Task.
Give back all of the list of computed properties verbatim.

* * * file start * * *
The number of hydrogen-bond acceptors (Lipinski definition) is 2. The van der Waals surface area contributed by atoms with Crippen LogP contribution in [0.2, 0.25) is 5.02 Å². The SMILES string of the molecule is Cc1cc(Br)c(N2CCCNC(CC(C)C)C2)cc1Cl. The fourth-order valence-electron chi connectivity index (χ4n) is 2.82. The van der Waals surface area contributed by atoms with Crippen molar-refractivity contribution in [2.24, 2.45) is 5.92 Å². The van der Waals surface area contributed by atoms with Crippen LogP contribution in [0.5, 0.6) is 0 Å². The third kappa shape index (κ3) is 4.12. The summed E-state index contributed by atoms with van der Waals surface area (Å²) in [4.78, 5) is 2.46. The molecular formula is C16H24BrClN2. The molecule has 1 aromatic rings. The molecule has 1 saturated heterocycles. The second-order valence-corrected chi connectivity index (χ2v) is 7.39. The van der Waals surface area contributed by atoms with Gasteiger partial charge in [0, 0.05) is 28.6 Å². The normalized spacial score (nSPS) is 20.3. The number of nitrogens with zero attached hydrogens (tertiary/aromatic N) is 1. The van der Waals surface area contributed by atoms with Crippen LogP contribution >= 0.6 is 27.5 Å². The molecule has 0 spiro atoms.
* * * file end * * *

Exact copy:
The number of hydrogen-bond acceptors (Lipinski definition) is 2. The van der Waals surface area contributed by atoms with Crippen LogP contribution in [0.2, 0.25) is 5.02 Å². The SMILES string of the molecule is Cc1cc(Br)c(N2CCCNC(CC(C)C)C2)cc1Cl. The fourth-order valence-electron chi connectivity index (χ4n) is 2.82. The van der Waals surface area contributed by atoms with Crippen molar-refractivity contribution in [2.24, 2.45) is 5.92 Å². The van der Waals surface area contributed by atoms with Crippen LogP contribution in [0.5, 0.6) is 0 Å². The third kappa shape index (κ3) is 4.12. The summed E-state index contributed by atoms with van der Waals surface area (Å²) in [4.78, 5) is 2.46. The molecular formula is C16H24BrClN2. The molecule has 1 aromatic rings. The molecule has 1 saturated heterocycles. The second-order valence-corrected chi connectivity index (χ2v) is 7.39. The van der Waals surface area contributed by atoms with Gasteiger partial charge in [0, 0.05) is 28.6 Å². The normalized spacial score (nSPS) is 20.3. The number of nitrogens with zero attached hydrogens (tertiary/aromatic N) is 1. The van der Waals surface area contributed by atoms with Crippen LogP contribution >= 0.6 is 27.5 Å². The molecule has 0 spiro atoms.